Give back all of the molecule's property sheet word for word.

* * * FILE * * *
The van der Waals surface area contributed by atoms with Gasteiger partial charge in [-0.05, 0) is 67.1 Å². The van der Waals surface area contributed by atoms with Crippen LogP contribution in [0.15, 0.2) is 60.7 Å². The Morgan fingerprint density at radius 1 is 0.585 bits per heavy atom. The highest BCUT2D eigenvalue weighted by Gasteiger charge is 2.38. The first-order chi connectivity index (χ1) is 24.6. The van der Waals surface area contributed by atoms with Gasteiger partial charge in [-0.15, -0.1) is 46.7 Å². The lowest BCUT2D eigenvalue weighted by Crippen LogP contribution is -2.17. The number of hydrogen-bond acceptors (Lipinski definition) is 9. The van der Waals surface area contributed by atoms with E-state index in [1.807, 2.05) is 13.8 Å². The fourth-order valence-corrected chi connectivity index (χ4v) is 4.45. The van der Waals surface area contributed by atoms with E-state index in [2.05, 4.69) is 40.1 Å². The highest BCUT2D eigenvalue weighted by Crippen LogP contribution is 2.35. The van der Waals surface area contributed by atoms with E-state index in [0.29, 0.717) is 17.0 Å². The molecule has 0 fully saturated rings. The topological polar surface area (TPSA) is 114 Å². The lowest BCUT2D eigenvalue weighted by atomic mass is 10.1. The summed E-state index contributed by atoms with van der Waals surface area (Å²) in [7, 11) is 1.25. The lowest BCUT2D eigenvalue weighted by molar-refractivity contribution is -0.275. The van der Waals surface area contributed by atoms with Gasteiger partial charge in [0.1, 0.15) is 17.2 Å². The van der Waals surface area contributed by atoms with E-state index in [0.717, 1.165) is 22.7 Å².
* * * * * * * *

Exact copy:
The van der Waals surface area contributed by atoms with Gasteiger partial charge in [-0.05, 0) is 67.1 Å². The van der Waals surface area contributed by atoms with Crippen LogP contribution in [0.15, 0.2) is 60.7 Å². The Morgan fingerprint density at radius 1 is 0.585 bits per heavy atom. The highest BCUT2D eigenvalue weighted by Gasteiger charge is 2.38. The first-order chi connectivity index (χ1) is 24.6. The van der Waals surface area contributed by atoms with Gasteiger partial charge in [-0.15, -0.1) is 46.7 Å². The lowest BCUT2D eigenvalue weighted by Crippen LogP contribution is -2.17. The number of hydrogen-bond acceptors (Lipinski definition) is 9. The van der Waals surface area contributed by atoms with E-state index in [1.807, 2.05) is 13.8 Å². The fourth-order valence-corrected chi connectivity index (χ4v) is 4.45. The van der Waals surface area contributed by atoms with E-state index in [2.05, 4.69) is 40.1 Å². The highest BCUT2D eigenvalue weighted by Crippen LogP contribution is 2.35. The van der Waals surface area contributed by atoms with E-state index in [0.29, 0.717) is 17.0 Å². The molecule has 0 fully saturated rings. The topological polar surface area (TPSA) is 114 Å². The lowest BCUT2D eigenvalue weighted by atomic mass is 10.1. The summed E-state index contributed by atoms with van der Waals surface area (Å²) in [7, 11) is 1.25. The lowest BCUT2D eigenvalue weighted by molar-refractivity contribution is -0.275. The van der Waals surface area contributed by atoms with Gasteiger partial charge in [0.1, 0.15) is 17.2 Å². The van der Waals surface area contributed by atoms with E-state index in [0.717, 1.165) is 22.7 Å².